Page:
RE: Seeking Online Help Surveys Advice

Subject: RE: Seeking Online Help Surveys Advice
From: <mbaker -at- analecta -dot- com>
To: <techwr-l -at- lists -dot- techwr-l -dot- com>
Date: Mon, 11 Jan 2016 21:28:13 -0500

I agree with everything Peter says.

But it gets worse.

First, you are only reaching the people who are actually using your help.
The people you should probably care about most are the ones that don't. Most
of us can no longer assume that we have a captive audience.

Second, what users want is to type their question into a search box and have
the right answer pop up. If a page shows up that looks like it might be
relevant, they will follow links from that page as long as they feel the
information scent is getting stronger. That's pretty much it. They no longer
accept that they should have to learn how your content is organized or spend
any time learning their way around your documentation set.

They would rather the search box be Google. If it is not, they will probably
try Google first. If they do try your help first, they will soon get
frustrated and go to Google if they don't find an answer quickly. They will
not be conscious of using an organized help system. They will see a page or
a set of pages turned up by search or by following links.

They don't know or care about help system design, formats, or organization.
It has been demonstrated that when you ask people what format they would
like a manual in, they tend to say PDF, but they rarely actually look at
PDFs when they are provided if there is searchable online help available. My
guess is that what they mean when they ask for PDF is, "Oh God, don't give
me paper," and that they probably don't think of the help pages they
actually use as being a manual at all.

At best you will get some schoolbook answer about how they think books are
supposed to be organized or how they want you to think they do research.
Censorious pundits keep telling people their research habits are shameful,
so they don't want to admit to them. (Though, information foraging theory
would suggest that their habits may actually be optimal.) Thus they won't
often say, "Oh I just Google for it" because they think that will make them
look bad or make you feel bad about all the effort you are putting into
organization they don't use. But for the most part, they just Google for it.

So your survey is based on a false premise. Users don't use your help
system. They use the first search box they can find and they glance at some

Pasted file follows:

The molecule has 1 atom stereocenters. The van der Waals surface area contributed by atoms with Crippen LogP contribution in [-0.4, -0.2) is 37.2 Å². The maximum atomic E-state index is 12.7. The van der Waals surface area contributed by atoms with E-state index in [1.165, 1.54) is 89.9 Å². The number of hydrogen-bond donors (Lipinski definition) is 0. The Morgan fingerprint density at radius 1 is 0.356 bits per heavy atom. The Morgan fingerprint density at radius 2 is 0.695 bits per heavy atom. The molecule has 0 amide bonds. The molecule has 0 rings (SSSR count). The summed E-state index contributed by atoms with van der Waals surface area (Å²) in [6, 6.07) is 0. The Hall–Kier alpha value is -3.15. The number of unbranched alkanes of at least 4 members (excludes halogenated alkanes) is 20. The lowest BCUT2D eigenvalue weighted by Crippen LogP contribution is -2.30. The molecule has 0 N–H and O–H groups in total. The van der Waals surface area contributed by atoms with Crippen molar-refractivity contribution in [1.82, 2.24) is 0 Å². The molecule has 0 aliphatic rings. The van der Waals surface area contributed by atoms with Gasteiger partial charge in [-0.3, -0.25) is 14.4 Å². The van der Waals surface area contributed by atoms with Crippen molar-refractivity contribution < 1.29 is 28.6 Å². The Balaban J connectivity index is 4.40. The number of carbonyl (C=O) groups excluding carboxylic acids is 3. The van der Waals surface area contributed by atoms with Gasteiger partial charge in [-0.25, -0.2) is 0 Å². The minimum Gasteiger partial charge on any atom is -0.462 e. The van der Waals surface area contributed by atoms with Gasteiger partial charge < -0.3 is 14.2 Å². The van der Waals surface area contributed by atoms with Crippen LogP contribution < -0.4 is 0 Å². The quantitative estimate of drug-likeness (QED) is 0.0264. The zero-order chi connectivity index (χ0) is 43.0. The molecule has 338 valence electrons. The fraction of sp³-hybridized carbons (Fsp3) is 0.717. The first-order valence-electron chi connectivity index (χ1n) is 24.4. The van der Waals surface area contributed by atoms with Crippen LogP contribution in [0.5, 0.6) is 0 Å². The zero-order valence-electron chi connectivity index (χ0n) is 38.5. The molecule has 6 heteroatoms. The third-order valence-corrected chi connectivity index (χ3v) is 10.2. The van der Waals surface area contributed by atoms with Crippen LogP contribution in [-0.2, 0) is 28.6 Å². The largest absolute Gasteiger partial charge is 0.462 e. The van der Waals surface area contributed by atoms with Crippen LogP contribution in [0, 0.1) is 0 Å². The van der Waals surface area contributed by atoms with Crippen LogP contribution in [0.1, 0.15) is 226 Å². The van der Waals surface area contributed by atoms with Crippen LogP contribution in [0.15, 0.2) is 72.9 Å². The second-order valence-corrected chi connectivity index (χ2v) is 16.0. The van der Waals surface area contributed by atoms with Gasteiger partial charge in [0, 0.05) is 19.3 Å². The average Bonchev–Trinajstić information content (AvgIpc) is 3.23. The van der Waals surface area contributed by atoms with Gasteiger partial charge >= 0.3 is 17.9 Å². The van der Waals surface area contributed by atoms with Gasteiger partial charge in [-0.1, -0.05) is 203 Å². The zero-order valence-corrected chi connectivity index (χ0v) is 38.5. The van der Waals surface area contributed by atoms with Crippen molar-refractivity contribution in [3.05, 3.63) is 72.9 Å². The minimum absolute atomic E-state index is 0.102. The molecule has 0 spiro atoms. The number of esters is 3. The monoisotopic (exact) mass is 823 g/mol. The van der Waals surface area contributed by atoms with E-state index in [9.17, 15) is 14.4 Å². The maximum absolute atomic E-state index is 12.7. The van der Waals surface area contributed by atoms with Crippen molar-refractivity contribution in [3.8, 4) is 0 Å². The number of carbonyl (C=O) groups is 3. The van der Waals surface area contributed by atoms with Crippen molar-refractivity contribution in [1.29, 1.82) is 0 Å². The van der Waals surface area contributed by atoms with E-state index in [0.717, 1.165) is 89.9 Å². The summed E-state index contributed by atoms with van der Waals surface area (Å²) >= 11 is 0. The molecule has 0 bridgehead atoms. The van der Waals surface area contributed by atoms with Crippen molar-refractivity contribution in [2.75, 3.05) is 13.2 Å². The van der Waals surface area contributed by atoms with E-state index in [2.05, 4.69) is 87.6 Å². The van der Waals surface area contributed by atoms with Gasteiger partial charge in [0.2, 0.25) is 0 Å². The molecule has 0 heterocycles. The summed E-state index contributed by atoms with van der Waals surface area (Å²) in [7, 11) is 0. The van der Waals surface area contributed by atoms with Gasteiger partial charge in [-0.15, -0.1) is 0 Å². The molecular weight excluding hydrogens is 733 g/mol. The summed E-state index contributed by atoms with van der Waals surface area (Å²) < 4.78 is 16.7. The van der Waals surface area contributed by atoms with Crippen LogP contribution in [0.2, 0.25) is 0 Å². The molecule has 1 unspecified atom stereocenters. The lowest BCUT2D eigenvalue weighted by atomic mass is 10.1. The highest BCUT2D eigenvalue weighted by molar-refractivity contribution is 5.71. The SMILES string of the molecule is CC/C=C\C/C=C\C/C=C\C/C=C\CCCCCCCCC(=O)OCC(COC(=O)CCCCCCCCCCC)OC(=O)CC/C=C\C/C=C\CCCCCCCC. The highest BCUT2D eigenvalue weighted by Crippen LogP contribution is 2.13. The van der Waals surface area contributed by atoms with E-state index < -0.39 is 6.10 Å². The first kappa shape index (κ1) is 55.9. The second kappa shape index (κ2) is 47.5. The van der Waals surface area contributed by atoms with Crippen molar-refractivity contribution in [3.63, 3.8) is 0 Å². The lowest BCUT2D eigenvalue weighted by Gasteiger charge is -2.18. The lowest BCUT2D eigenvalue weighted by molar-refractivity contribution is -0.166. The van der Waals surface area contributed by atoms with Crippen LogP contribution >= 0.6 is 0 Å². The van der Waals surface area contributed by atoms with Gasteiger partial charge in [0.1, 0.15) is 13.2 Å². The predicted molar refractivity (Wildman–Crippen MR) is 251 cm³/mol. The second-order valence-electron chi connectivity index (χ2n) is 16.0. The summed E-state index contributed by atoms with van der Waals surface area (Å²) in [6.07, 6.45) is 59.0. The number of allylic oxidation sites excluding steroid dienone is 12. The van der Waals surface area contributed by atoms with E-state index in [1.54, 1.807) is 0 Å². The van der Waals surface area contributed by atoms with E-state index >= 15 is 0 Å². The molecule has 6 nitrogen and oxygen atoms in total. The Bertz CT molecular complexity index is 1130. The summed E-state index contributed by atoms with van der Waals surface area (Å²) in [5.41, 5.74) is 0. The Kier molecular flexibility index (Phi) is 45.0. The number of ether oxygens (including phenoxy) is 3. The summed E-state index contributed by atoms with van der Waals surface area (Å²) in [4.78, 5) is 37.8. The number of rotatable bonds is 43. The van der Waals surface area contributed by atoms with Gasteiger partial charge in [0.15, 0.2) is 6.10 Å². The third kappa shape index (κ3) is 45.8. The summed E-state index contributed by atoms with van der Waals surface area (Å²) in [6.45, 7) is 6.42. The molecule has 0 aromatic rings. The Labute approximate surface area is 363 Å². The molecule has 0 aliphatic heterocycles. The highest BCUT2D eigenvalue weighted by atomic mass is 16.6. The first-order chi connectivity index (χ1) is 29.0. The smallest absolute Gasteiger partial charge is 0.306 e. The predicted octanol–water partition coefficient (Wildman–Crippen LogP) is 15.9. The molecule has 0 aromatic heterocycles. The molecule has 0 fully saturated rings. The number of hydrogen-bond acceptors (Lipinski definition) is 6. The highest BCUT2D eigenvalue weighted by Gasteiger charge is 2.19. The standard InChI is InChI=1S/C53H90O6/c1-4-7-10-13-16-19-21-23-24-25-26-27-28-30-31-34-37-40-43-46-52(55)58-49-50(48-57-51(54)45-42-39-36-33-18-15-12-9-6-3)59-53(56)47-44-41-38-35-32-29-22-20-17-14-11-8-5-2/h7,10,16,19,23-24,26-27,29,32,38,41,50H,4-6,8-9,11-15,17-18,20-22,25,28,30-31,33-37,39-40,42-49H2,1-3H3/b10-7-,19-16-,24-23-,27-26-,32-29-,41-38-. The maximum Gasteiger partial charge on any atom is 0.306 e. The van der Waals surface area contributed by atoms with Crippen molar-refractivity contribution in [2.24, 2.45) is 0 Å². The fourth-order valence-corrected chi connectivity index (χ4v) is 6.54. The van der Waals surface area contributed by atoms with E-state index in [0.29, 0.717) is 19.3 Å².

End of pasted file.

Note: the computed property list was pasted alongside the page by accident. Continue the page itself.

of the pages returned by search hoping to pick up an information scent they
can follow.

What matters, therefore, is not how your help system is organized, but how
well you pages work when people come to them like this, and how well linked
they are so they can follow the information scent were it leads.

Mark Baker

Author: Every Page is Page One: Topic-based Writing for Technical
Communication and the Web

-----Original Message-----
From: techwr-l-bounces+mbaker=analecta -dot- com -at- lists -dot- techwr-l -dot- com
[mailto:techwr-l-bounces+mbaker=analecta -dot- com -at- lists -dot- techwr-l -dot- com] On Behalf
Of Peter Neilson
Sent: Monday, January 11, 2016 6:41 PM
To: techwr-l -at- lists -dot- techwr-l -dot- com
Subject: Re: Seeking Online Help Surveys Advice

People using online help want a solution to an immediate problem. They do
NOT want, when looking for the help, to be presented with anything about a
survey. I normally send those surveys to my own version of /dev/null
(formerly the circular file).

The people who answer the surveys have already self-selected themselves to
be the ones who don't need crucial answers NOW.

Additionally, most surveys are badly constructed, and have at least one of
these faults:
- Ask for rating on a scale of 1 to 10 (or 0 to 9) instead of "bad - don't
care - good".
- Present the perpetrator of the survey with numeric results that are really
without meaning.
- Annoy people with mandatory selections.
- Annoy people with selections like "needs improvement - okay - great"
when "horrid" should have been one of the choices.
- Fail to collect lengthy, written responses.
- Fail to collect a critique of the survey itself.
- Seem to pretend a preservation of anonymity.
- Indicate in flashing neon that the questions were never tested on a naive
audience.

There are plenty of other faults. Those are just some.

Try to make sure your survey is harmless, or at least mostly harmless.


On Mon, 11 Jan 2016 15:37:16 -0500, David Renn <daverenn08 -at- gmail -dot- com>
wrote:

> Hi Whirlers,
>
> My company is working to put together a set of survey questions to
> gather information about our online help users.
>
> The general premise is to simply find out more about our users. That
> is, who they are, what information they typically look for, what sort
> of format/organization they prefer online help content to be in, what
> they think of our current help, etc, etc.
>
> For those of you who have experience with this, do you have any
> stories to share about your experience or general advice? Are there
> any particular questions you think are must-haves to include in
> surveys like this? Is there a sort of tone or way of framing questions
> that yield the most helpful results? Overall, what advice do you have
> that would potentially get the best information to us provide the most
> relevant, meaningful, direct, and user-friendly help content?
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Follow-Ups:

References:
Seeking Online Help Surveys Advice: From: David Renn
Re: Seeking Online Help Surveys Advice: From: Peter Neilson

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